Child Abuse Prevention and Treatment Act

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The key federal legislation addressing child abuse and neglect is the Child Abuse Prevention and Treatment Act (CAPTA), originally enacted on January 31, 1974. CAPTA was amended several times and was most recently amended and reauthorized by the CAPTA Reauthorization Act of 2010 (P.L. 111-320). CAPTA provides Federal funding to States in support of prevention, assessment, investigation, prosecution, and treatment activities and also provides grants to public agencies and nonprofit organizations, including Indian Tribes and Tribal organizations, for demonstration programs and projects. Additionally, CAPTA identifies the Federal role in supporting research, evaluation, technical assistance, and data collection activities; established the Office on Child Abuse and Neglect; and mandates Child Welfare Information Gateway. CAPTA also sets forth a minimum definition of child abuse and neglect.

CAPTA in Colorado
(1) The intake, assessment, screening, and investigation of reports of abuse or neglect;

(2) (A) Creating and improving the use of multidisciplinary teams and interagency, intra-agency, interstate, and intrastate  protocols to enhance investigations; and 
(B) Improving legal preparation and representation;

(3) Case management, including ongoing case monitoring, and delivery of services and treatment provided to children and their families;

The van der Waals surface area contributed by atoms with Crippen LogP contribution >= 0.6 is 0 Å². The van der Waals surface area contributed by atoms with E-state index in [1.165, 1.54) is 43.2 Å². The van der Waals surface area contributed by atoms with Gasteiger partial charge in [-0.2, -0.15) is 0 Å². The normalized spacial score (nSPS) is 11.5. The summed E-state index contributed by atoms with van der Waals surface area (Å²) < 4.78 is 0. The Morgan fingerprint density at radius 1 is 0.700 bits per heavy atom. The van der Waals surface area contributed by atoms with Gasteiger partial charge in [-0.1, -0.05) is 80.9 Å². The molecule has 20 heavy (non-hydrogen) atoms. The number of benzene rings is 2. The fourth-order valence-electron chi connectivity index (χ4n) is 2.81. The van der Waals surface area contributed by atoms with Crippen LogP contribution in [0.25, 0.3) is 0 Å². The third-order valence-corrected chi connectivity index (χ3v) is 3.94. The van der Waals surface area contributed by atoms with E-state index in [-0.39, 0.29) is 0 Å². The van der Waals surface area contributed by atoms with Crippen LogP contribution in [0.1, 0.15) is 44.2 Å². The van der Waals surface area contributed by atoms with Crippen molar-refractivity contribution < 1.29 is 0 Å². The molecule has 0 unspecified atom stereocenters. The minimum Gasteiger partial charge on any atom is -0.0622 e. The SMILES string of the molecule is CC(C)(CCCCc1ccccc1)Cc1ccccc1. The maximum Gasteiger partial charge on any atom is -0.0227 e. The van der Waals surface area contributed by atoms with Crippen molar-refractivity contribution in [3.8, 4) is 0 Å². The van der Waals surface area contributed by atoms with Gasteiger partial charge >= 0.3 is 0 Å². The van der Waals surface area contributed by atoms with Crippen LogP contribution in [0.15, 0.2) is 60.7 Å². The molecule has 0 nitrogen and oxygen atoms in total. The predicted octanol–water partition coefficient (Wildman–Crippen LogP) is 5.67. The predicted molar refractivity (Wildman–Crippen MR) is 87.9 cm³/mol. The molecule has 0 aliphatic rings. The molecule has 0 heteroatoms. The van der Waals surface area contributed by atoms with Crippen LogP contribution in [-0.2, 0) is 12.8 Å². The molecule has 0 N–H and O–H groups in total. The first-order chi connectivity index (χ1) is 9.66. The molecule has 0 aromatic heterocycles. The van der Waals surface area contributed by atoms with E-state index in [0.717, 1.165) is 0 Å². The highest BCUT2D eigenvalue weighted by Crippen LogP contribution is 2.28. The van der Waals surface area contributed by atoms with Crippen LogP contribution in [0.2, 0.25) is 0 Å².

(4) Enhancing the general child protective system by developing, improving, and implementing risk and safety assessment tools and protocols, including the use of differential response;

(6) Developing, strengthening, and facilitating training including:
(A) Training regarding research-based strategies, including the use of differential response, to promote collaboration with families;
(B) Training regarding the legal duties of such individuals; 
(C) Personal safety training for case workers; and
(D) Training in early childhood, child, and adolescent development;

(7) Improving the skills, qualifications, and availability of individuals providing services to children and families, and the supervisors of such individuals, through the child protection system, including improvements in the recruitment and retention of caseworkers;

(13) Supporting and enhancing interagency collaboration among public health agencies, agencies in the child protective service system, and agencies carrying out private community-based programs -  
(A) To provide child abuse and neglect prevention and treatment services (including linkages with education systems), and the use of differential response; and
(B) To address the health needs, including mental health needs, of children identified as victims of abuse or neglect, including supporting prompt, comprehensive health and developmental evaluations for children who are the subject of substantiated child maltreatment reports.